It’s no secret that owning real estate is a terrific way to lower your tax liability and generate wealth. Notably, those investors who have learned to maximize their tax deductions are amongst the wealthiest in the country. For the most part, real estate income is taxed in a few different ways. First, real estate can be taxed as passive income (this is the most common way). Next, real estate income may be taxed from a W2 job or a business. Lastly, real estate income may be taxed from an investment portfolio, including stocks, bonds, REITs, etc.
For the most part, real estate income is typically classified as passive income unless the investor qualifies as a real estate professional and, according to the tax code, materially participates in their real estate business. Passive income is not subject to FICA tax like earned income is. FICA is comprised of Social Security and Medicare, which total 15.3% of your income.
In addition, real estate profits are also taxed if the property is sold for more than the purchase price (i.e., capital gain taxes). Below we will discuss strategies for investors to lower their annual taxes and any capital gains taxes when they sell their property for profit.
Arguably the number one way to reduce real estate taxes is to deduct depreciation on your taxes. Depreciation accounts for and deducts the wear and tear of your property over time. The Internal Revenue Service (IRS) sets depreciation at 27.5 years for a residential property since there is no objective way to determine a property’s lifespan. Specifically, depreciation is a paper loss, unlike other standard business expenses. What this means is that while you enjoy the benefit of the loss on paper, you don’t actually spend any money.
Overall, depreciation can be used to offset taxable income and save a real estate investor substantially on their tax bill. For the most part, the higher your tax rate is, the more you will save by depreciating your income.
If You Plan to Flip A Property, Live In It First
One popular way to avoid capital gains tax when you flip a property is to live in it initially. For example, you can move into your property shortly after buying it and make it your primary residence. The IRS states that as long as the home is your primary residence for two out of five years, you can enjoy a tax-free profit of up to $250,000 as an individual or $500,000 as a couple.
The 20% Pass-Through Deduction Pursuant to the Tax Cuts and Jobs Act of 2017 (TCJA)
Under the TCJA, taxpayers and real estate investors who generate qualified business income (QBI) can benefit from the QBI deduction. Essentially this means that real estate investors can deduct 20% of their income generated by their real estate business from any taxable income from that tax year. For example, if your business nets $100,000 for that tax year, you may deduct $20,000 from your net income making your taxable income $80,000 instead of $100,000. There are other specific criteria that investors must review with their accountant to determine if they qualify for the deduction pursuant.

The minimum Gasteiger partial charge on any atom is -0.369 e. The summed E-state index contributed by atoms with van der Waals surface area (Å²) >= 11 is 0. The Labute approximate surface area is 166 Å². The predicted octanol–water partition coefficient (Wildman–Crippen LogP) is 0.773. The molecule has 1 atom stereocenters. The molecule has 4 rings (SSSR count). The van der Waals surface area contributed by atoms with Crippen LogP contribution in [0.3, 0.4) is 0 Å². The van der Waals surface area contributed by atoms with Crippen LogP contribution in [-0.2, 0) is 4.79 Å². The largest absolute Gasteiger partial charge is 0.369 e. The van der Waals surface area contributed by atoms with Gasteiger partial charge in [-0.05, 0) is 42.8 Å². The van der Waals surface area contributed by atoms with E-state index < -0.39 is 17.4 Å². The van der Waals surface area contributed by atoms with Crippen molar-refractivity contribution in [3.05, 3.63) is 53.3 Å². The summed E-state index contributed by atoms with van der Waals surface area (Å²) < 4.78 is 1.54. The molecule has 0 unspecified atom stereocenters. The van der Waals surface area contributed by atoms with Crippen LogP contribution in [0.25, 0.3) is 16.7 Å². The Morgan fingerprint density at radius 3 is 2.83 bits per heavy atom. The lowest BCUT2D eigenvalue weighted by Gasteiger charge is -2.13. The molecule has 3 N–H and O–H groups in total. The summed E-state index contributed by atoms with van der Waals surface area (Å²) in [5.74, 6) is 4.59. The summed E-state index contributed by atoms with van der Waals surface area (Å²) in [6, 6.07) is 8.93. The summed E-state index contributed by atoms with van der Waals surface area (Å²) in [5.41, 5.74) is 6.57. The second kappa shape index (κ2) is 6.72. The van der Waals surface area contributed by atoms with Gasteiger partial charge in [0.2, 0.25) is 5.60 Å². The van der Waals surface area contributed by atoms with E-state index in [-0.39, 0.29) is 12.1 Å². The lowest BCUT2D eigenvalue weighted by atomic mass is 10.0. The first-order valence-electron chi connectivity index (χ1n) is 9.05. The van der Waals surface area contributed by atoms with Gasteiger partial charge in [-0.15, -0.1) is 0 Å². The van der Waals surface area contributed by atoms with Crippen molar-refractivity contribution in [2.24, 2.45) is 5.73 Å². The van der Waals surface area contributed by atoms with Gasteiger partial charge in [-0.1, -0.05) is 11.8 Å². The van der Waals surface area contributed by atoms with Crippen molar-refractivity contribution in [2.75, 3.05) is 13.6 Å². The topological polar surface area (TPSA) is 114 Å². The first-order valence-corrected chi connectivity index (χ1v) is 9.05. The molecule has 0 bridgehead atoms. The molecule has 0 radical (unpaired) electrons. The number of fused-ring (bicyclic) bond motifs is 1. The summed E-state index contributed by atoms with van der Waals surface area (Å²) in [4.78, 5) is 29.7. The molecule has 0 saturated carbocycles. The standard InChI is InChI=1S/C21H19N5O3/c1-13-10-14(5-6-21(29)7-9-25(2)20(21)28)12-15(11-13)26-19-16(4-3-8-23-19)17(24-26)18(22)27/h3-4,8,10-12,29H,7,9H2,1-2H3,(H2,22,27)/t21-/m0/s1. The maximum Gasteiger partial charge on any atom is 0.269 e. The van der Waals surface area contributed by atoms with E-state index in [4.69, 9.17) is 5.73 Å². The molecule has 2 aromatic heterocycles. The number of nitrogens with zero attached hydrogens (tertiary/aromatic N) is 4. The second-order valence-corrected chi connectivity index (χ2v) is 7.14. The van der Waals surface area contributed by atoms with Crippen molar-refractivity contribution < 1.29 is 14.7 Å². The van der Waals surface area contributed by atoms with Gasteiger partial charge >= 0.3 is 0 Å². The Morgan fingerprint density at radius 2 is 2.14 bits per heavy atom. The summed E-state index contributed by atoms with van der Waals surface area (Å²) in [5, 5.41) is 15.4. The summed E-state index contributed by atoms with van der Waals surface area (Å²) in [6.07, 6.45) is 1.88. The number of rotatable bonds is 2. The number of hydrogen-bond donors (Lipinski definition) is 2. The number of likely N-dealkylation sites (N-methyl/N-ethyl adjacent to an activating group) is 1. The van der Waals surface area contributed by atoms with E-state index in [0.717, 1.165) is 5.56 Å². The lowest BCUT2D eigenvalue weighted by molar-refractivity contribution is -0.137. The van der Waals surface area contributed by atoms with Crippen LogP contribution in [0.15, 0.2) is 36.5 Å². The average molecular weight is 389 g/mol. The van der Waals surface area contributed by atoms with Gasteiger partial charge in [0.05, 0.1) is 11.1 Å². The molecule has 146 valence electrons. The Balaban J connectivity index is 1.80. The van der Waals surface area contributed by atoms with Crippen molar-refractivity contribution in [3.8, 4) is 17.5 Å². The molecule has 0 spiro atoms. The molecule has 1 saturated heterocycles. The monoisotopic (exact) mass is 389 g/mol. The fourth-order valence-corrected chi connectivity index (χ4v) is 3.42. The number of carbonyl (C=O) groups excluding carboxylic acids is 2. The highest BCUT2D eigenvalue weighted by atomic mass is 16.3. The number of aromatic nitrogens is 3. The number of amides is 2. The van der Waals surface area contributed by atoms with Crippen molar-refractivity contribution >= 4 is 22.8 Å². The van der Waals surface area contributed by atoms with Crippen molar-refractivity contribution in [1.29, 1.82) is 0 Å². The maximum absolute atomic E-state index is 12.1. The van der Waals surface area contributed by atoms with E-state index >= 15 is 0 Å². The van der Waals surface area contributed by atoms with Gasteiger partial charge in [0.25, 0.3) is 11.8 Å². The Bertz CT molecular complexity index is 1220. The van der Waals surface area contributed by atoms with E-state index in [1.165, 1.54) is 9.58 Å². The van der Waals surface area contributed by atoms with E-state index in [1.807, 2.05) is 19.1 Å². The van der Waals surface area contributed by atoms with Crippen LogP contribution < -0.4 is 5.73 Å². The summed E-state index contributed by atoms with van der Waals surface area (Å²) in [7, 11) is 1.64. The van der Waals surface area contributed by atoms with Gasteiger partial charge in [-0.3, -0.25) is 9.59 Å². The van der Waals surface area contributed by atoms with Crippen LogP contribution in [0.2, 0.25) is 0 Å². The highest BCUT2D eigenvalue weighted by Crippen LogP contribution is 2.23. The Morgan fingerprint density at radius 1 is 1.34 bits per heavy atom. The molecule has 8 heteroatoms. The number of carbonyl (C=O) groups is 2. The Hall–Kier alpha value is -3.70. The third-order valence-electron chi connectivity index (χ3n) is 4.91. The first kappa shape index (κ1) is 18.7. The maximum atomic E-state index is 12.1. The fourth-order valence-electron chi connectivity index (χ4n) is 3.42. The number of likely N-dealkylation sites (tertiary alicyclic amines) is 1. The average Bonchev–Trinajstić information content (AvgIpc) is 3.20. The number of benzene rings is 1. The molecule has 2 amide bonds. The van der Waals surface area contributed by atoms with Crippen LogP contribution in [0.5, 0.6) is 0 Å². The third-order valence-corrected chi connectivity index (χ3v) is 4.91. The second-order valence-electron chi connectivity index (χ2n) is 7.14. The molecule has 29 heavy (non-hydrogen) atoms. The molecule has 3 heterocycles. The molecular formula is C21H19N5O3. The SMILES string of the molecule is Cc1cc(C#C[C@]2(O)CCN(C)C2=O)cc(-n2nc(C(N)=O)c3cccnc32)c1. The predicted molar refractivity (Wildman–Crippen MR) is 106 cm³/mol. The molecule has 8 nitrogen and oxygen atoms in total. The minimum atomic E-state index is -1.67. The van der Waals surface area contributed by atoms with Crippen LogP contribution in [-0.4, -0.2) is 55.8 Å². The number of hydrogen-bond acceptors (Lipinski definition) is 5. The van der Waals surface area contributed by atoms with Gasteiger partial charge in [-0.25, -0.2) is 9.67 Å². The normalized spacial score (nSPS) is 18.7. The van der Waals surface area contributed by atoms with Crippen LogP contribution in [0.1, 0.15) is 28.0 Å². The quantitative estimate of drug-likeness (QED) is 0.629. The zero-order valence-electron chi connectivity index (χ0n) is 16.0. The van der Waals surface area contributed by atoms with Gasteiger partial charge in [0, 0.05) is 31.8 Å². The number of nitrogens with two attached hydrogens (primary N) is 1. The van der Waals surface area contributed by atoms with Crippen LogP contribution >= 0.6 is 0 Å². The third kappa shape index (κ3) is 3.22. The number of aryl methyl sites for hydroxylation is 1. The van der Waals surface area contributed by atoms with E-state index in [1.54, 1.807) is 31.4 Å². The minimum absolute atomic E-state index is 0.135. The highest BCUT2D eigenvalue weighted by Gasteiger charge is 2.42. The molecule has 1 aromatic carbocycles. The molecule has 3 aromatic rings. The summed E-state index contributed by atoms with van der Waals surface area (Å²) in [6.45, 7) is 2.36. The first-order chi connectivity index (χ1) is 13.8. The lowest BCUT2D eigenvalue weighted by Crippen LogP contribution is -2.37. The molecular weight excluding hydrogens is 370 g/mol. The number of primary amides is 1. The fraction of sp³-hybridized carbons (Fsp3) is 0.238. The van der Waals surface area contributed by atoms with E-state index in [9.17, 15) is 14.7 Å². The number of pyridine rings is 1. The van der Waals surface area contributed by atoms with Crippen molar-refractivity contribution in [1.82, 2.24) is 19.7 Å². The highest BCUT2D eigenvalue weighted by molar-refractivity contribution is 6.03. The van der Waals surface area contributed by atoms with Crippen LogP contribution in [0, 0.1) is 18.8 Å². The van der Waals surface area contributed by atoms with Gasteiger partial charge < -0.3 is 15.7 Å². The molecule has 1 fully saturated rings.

Consider a 1031 Tax-Deferred Exchange to Avoid Capital Gains Tax and Tax-Free Growth
When it comes time to sell your investment property, you can avoid capital gains tax by utilizing a 1031 tax exchange. A 1031 exchange allows investors to exchange one property for another like-kind property without paying ANY capital gain taxes. There are very explicit rules regarding what type of properties qualify for a 1031 exchange with strict timelines. However, if the investor qualifies, a 1031 exchange is beneficial because it allows investors to retain 100% of their profits from selling their property and reinvest it into another property. Thereby enabling real estate investors to grow their portfolios tax-free.
Maximize Your Standard Tax Deductions
Generally speaking, maximizing your annual tax deductions is a great way to lower your tax bracket, which in turn reduces your tax obligations. There are several ways you can do this, including but not limited to the following: Property Taxes
– You can deduct your property taxes on your tax returns. Mortgage Interest
– Deduct mortgage interest paid on an investment property during the tax year. Maintenance Cost
– It is essential as an investor to keep good records to take advantage of every tax deduction that you are eligible for. For example, if you have to replace a tenant’s toilet, this replacement is deductible. Regular and Ordinary Property Expenses
– The normal, regular, and ordinary expenses related to managing and overseeing your investment property are typically 100% tax-deductible. For example, common expenses include property management fees, landscaping fees, ordinary repairs to your investment property, legal and accounting fees.
Overall, real estate is one of the best vehicles to create generational wealth. However, just like any other investment, avoiding taxable income is a terrific strategy for maintaining wealth. If investors can make optimal investment decisions and shelter their wealth from excessive taxation, they will achieve financial freedom in no time.
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